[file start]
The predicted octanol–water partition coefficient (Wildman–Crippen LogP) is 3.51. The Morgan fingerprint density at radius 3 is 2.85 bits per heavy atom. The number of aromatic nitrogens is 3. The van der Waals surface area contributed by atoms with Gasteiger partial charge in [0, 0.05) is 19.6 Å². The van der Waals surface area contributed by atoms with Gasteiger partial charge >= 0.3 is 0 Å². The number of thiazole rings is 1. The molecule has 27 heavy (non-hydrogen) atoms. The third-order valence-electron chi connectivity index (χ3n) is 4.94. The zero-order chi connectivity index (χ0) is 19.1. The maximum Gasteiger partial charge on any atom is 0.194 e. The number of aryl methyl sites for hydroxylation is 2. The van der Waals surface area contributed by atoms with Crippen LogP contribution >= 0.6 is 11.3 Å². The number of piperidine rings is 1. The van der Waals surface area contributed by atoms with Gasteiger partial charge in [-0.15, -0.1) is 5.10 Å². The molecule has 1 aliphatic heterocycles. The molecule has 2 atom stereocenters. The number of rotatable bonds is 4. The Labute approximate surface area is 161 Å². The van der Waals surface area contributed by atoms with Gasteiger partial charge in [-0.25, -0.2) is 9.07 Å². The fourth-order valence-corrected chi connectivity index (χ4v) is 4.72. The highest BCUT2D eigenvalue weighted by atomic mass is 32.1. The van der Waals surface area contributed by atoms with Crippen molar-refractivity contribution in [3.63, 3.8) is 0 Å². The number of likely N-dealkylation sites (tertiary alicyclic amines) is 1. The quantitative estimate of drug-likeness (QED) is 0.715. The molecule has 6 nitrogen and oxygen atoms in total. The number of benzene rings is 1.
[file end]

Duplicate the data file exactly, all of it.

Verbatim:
The predicted octanol–water partition coefficient (Wildman–Crippen LogP) is 3.51. The Morgan fingerprint density at radius 3 is 2.85 bits per heavy atom. The number of aromatic nitrogens is 3. The van der Waals surface area contributed by atoms with Gasteiger partial charge in [0, 0.05) is 19.6 Å². The van der Waals surface area contributed by atoms with Gasteiger partial charge >= 0.3 is 0 Å². The number of thiazole rings is 1. The molecule has 27 heavy (non-hydrogen) atoms. The third-order valence-electron chi connectivity index (χ3n) is 4.94. The zero-order chi connectivity index (χ0) is 19.1. The maximum Gasteiger partial charge on any atom is 0.194 e. The number of aryl methyl sites for hydroxylation is 2. The van der Waals surface area contributed by atoms with Crippen LogP contribution >= 0.6 is 11.3 Å². The number of piperidine rings is 1. The van der Waals surface area contributed by atoms with Gasteiger partial charge in [-0.15, -0.1) is 5.10 Å². The molecule has 1 aliphatic heterocycles. The molecule has 2 atom stereocenters. The number of rotatable bonds is 4. The Labute approximate surface area is 161 Å². The van der Waals surface area contributed by atoms with Gasteiger partial charge in [-0.25, -0.2) is 9.07 Å². The fourth-order valence-corrected chi connectivity index (χ4v) is 4.72. The highest BCUT2D eigenvalue weighted by atomic mass is 32.1. The van der Waals surface area contributed by atoms with Crippen molar-refractivity contribution in [3.63, 3.8) is 0 Å². The number of likely N-dealkylation sites (tertiary alicyclic amines) is 1. The quantitative estimate of drug-likeness (QED) is 0.715. The molecule has 6 nitrogen and oxygen atoms in total. The number of benzene rings is 1.